They’re doing it for the attention.
It’s a refrain uttered everywhere, as people attempt to explain why troubled adults, adolescents, and children behave the way they do. Overused and indiscriminately applied, doing it for the attention has bothered me since I was a trainee in child psychology. Surely, humans do what they do for a wide range of reasons. And if someone is crying out for attention, don’t they deserve—need—us to notice? To attend?
Instead, seeking attention from others is all too often reviled. It’s dismissed as indulgent, considered a reward for undesirable behavior, a reinforcement of disavowed emotion. So, we stop being curious about others’ internal experiences — disconnecting from what they know, feel, need, want, fear — and, necessarily, we disconnect from our own. Rather than noticing, bringing attention to what’s happening inside no matter how confusing or intense or messy, we learn to turn our attention away. We numb, avoid, put aside. It feels safer to stop noticing. If we don’t give it attention, we can make it disappear or pretend it’s not real.
Not so in the process of EMDR therapy. There, the words, “Just notice,” are the foundational guideposts.
“Just notice,” we therapists say. “Let whatever happens, happen.” We may repeat this mantra countless times a day-- a reflex woven into procedural memory as we support clients dealing with trauma.
Just notice? The mother wonders, just notice what?, as she stands over the warming bed of her two-pound baby in the NICU. She tries desperately, silently, to notice what the nurse is showing her about her newborn baby’s skin tone. What if I never get it? she thinks. What if my ability to notice what’s important is broken?
“…and let whatever happens, happen,” we say, as the newly bereaved parent of a baby who died at birth looks at us with wide eyes.
“Let whatever happens, happen? I can’t just notice. I can’t trust my judgment. Just look at this baby, who my body failed, who I have failed…”
We say these words because we know that the key to healing begins with simply noticing. Pay attention. Be curious, see what happens next.
But it’s a catch-22. Trauma fractures our natural ability to notice. It disrupts our capacity to access that calm curiosity that allows us to stay connected to what’s happening inside. Bringing our attention to pain, even though it’s uncomfortable, seems to be essential to recovery. It’s as if we need people to be healed in order to access the healing.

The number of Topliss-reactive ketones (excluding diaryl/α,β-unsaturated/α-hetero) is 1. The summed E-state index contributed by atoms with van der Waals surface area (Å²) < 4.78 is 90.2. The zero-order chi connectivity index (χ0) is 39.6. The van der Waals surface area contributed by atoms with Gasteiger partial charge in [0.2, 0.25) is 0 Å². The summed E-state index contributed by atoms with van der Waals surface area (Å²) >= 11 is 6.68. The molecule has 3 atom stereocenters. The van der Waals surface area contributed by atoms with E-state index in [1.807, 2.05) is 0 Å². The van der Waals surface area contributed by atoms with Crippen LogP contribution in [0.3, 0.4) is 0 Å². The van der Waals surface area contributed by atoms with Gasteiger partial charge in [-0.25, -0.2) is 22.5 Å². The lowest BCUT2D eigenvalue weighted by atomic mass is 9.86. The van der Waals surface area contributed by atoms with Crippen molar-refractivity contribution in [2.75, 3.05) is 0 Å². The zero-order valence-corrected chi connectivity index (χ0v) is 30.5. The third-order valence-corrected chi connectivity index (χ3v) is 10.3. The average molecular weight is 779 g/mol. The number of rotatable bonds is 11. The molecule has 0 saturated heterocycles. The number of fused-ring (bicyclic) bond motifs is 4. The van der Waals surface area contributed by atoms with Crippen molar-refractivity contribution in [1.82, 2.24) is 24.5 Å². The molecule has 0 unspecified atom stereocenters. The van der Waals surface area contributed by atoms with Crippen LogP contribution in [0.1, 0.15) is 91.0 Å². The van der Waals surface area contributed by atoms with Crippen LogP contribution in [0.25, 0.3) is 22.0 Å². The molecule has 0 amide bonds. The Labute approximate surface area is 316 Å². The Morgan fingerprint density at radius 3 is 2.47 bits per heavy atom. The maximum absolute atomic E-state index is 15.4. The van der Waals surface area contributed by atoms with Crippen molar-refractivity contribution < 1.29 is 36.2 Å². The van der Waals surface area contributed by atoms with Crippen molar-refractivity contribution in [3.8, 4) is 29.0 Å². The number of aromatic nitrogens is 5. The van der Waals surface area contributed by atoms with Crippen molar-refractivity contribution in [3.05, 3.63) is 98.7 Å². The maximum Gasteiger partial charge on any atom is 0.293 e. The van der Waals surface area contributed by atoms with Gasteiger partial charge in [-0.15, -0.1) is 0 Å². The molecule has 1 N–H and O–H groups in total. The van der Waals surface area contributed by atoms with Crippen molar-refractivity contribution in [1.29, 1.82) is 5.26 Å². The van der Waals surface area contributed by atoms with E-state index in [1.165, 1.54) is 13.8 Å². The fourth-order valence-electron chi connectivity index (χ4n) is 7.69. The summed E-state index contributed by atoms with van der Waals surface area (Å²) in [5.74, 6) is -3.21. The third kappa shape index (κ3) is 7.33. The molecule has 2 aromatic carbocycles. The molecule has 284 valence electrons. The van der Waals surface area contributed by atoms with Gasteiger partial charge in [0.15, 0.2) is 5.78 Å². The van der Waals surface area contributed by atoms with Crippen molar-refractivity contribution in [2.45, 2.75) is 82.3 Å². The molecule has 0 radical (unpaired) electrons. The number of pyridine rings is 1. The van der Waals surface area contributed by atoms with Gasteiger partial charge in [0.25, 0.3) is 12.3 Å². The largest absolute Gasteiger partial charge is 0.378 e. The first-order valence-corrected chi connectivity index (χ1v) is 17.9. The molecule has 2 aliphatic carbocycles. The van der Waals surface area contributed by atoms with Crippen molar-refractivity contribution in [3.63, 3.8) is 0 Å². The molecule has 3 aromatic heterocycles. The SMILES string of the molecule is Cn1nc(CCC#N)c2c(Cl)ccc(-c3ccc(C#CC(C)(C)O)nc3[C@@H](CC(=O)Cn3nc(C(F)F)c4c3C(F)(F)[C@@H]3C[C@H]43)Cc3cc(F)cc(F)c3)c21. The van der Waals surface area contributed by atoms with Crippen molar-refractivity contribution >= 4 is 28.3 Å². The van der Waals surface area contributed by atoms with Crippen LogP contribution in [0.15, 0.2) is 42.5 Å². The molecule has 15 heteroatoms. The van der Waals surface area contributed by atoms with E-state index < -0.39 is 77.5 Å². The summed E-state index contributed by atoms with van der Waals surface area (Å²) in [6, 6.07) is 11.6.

Fortunately, as in all relational psychotherapy, EMDR therapists offer our attuned presence as scaffolding and support as people begin to turn their attention to their internal world. With EMDR therapy, we provide precisely the sort of nuanced appreciation for the ebb and flow of thought and feeling, somatic sensation, and memory that parents must bring to their babies and that, especially in the face of disruptions on the road to parenthood, can seem both frightening and out of reach.
It goes something like this:
As you bring your attention to yourself, just noticing, I will help you. I will notice with you. I will notice the subtle changes in your skin tone, as your cheeks redden and clear, as the tears rise and fall. I will note your breathing and breathe with you. I will not turn away from your fear or your pain or your anger. My nervous system will listen to the rhythms coming from yours. I will notice and then you can notice, too.
That subtle sensation, that flickering emotion, it all matters. “Notice that,” we say, inviting gentle curiosity, remaining just as engaged and attentive as when tears are flowing. “What are you noticing now?” we ask. So often, language is elusive but the emotion, the emergent shift, is palpable and so we lean in. “Just notice it,” we say, affirming that it exists even when it can’t yet be articulated. “That blossoming warmth? That stab in your chest? Just notice it. And when you do, when you let whatever happens happen, we will notice together. We will know its truth and meaning together.”